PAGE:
Nine states and the District of Columbia have moved to block T-Mobile’s and Sprint’s plan to merge into a single wireless carrier (New T-Mobile), filing a lawsuit in the District Court for the Southern District of New York that alleges the proposed merger would hurt competition in the wireless market and result in increased prices for consumers and thousands of lost jobs. The filing of the lawsuit was announced by New York Attorney General Letitia James during a New York City press conference that included representatives from other industry groups and merger opponents, including the Communications Workers of America and the Rural Wireless Association.
The lawsuit comes after the three Republican members of the Federal Communications Commission (FCC or Commission) publicly announced their support for the proposed T-Mobile/Sprint merger on May 20, which came as the result of the carriers proposing several merger conditions, including the divestiture of Sprint’s prepaid Boost Mobile brand, a three-year pricing commitment, and a 6-year rural 5G buildout commitment. However, numerous consumer groups, telecommunications companies, labor unions, trade associations, and politicians have criticized these conditions, asserting that they are based on unsubstantiated, vague promises that will not protect consumers from the harms a three-carrier wireless market would bring. The FCC has not yet formally voted on the T-Mobile/Sprint transaction, and the Department of Justice, whose approval is also required for the transaction to proceed, has not issued its decision.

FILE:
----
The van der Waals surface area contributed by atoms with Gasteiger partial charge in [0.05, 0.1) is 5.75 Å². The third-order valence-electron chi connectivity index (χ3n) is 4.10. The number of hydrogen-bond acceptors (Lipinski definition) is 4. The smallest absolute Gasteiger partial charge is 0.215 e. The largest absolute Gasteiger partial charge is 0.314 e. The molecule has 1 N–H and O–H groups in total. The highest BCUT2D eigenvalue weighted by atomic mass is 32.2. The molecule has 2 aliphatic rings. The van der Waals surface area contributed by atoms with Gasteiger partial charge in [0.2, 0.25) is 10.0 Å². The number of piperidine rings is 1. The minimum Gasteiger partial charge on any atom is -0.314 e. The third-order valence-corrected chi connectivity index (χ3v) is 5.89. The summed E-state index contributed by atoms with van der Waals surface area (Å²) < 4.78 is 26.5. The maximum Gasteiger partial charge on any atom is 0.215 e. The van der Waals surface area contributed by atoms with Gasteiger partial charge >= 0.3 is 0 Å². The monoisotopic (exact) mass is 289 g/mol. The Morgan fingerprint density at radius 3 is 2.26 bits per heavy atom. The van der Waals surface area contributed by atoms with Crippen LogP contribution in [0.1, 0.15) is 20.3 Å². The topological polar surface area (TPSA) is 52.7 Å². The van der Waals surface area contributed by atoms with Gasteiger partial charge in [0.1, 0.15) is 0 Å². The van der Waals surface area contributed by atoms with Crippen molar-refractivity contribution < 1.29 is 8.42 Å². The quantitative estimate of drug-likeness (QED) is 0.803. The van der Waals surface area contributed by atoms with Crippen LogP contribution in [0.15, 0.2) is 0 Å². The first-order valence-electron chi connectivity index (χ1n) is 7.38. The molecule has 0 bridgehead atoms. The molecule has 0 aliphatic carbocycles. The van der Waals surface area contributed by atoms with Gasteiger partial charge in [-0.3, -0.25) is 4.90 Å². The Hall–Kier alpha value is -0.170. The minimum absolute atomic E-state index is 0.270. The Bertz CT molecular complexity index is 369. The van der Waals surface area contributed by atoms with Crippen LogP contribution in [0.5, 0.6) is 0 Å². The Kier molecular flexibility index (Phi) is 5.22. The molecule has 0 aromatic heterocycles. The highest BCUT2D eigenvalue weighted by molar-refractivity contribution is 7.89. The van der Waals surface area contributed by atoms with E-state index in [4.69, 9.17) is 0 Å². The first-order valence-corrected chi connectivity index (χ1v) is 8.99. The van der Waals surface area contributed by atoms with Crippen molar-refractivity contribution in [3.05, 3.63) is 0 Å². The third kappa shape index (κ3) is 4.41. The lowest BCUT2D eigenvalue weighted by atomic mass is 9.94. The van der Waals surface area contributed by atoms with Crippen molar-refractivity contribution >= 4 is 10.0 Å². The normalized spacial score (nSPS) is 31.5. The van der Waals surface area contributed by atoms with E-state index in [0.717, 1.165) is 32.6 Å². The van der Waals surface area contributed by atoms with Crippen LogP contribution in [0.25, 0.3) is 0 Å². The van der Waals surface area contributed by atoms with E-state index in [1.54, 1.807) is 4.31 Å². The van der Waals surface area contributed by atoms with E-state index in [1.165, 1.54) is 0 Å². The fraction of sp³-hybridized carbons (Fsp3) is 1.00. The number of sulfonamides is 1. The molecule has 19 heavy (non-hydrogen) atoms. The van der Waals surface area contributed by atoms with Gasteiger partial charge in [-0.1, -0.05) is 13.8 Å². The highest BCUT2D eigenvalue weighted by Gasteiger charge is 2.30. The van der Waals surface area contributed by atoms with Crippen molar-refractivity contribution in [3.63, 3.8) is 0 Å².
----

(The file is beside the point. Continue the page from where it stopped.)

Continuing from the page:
The attorneys general of New York and California are leading the lawsuit to block the merger. The other eight attorneys general that have signed onto the lawsuit include those of Colorado, Connecticut, Maryland, Michigan, Mississippi, Virginia, Wisconsin, and Washington, D.C.